Your data’s barbed wire
The first patent in the United States for barbed wire was issued in 1867 to Lucien Smith of Kent, Ohio, who is regarded as its inventor.
Barbed wire has been regarded as one of civilisation’s smartest inventions because it clearly defines one’s property. In a market-driven capitalist economy, this property becomes an asset. For example, it can be used as collateral for credit. This can help to kick-start a small business or to buy a cow.
In the future, personal data will be the new barbed wire. It will be an asset that can be shared with a bank to take out a loan. For where one piece of land surrounded by barbed wire would have exclusive value, so would your data. Whether this data is the time you wake up, what you eat, where you shop, how many steps you take, how many times your heart beats and when, what websites you browsed, what TV shows you watched … this will be a great source of information for companies with a value which could be equivalent to your home or land.
As there will be a liquid market for data, the bank would know that it can easily “mortgage” your data to another firm to recover the unpaid loan if required. Big tech companies already pay for access to this precious data. Such data can help firms in deciding when to send you an advertisement, what to offer you to buy and how much you should pay for your health insurance. It can also be used to understand what movies a company should produce (indeed, Netflix is already using our data for this purpose).
What is currently lacking is the framework, or rules, for buying and selling data and the data privacy laws which, as things stand, either lack consistency, standardisation and transparency or are not understood by technically illiterate policy-makers.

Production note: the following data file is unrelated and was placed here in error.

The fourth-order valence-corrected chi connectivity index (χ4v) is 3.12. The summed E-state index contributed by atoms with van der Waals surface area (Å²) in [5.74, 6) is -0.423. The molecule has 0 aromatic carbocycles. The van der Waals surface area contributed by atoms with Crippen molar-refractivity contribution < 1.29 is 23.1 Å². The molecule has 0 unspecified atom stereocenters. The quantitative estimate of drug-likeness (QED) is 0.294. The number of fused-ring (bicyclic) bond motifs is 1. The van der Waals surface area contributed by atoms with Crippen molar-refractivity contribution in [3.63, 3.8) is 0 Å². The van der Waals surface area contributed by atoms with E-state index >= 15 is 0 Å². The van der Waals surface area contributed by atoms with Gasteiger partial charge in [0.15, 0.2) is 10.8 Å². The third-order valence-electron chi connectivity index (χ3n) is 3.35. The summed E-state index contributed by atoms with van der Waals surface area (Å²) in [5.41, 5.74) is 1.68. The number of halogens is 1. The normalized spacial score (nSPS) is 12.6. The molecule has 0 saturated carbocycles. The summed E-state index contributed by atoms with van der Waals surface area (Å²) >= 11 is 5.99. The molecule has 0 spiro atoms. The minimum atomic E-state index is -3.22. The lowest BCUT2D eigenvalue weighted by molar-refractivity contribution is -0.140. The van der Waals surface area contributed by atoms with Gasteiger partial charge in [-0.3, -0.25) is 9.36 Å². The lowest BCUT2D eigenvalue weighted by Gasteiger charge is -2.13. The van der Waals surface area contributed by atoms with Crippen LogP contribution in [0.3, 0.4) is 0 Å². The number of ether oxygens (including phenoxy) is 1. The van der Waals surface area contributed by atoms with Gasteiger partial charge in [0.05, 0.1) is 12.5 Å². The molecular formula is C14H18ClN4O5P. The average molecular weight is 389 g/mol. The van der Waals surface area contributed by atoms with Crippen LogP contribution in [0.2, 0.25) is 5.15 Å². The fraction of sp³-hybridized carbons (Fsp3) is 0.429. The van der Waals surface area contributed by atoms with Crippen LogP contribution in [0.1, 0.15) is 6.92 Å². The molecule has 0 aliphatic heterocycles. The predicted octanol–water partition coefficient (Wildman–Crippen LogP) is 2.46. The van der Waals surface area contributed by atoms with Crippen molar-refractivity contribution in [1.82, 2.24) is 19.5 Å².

One of the major accomplishments of British rule in India was that across the sub-continent parcels of land and buildings were represented in property documents. This allowed assets to be monetised, bought and re-sold easily. Moreover, this allowed them to be used as collateral for credit.
When Hernando de Soto came across barking dogs in Indonesia demarcating a household’s property instead of a legal boundary, he wondered how much a country might grow simply by assigning clear property rights. He asked us to imagine a poor country where nobody can identify who owns what, where people cannot be made to pay their debts, where descriptions of assets are not standardised and cannot be easily compared, and where the rules which govern property vary from neighbourhood to neighbourhood or even from street to street.
When we achieve clear rules that can demarcate the extent of one’s right to one’s own data, there will be a liquid market for data to which we can go in order to sell all our life’s worth. Whether that is a worthy goal or not, we are being led towards it.
With apologies to Rabindranath Tagore:
Where the mind is hacked by Netflix;
Where knowledge is Google;
Where the world is broken up into fragments of re-Tweets;
Where words come out from WhatsApp forwards;
Where tireless striving stretches its arms towards Prime delivery;
Where the clear stream of reason has lost its way into the dreary desert sand of dead habit;
Into that heaven of data privacy, let my country awake.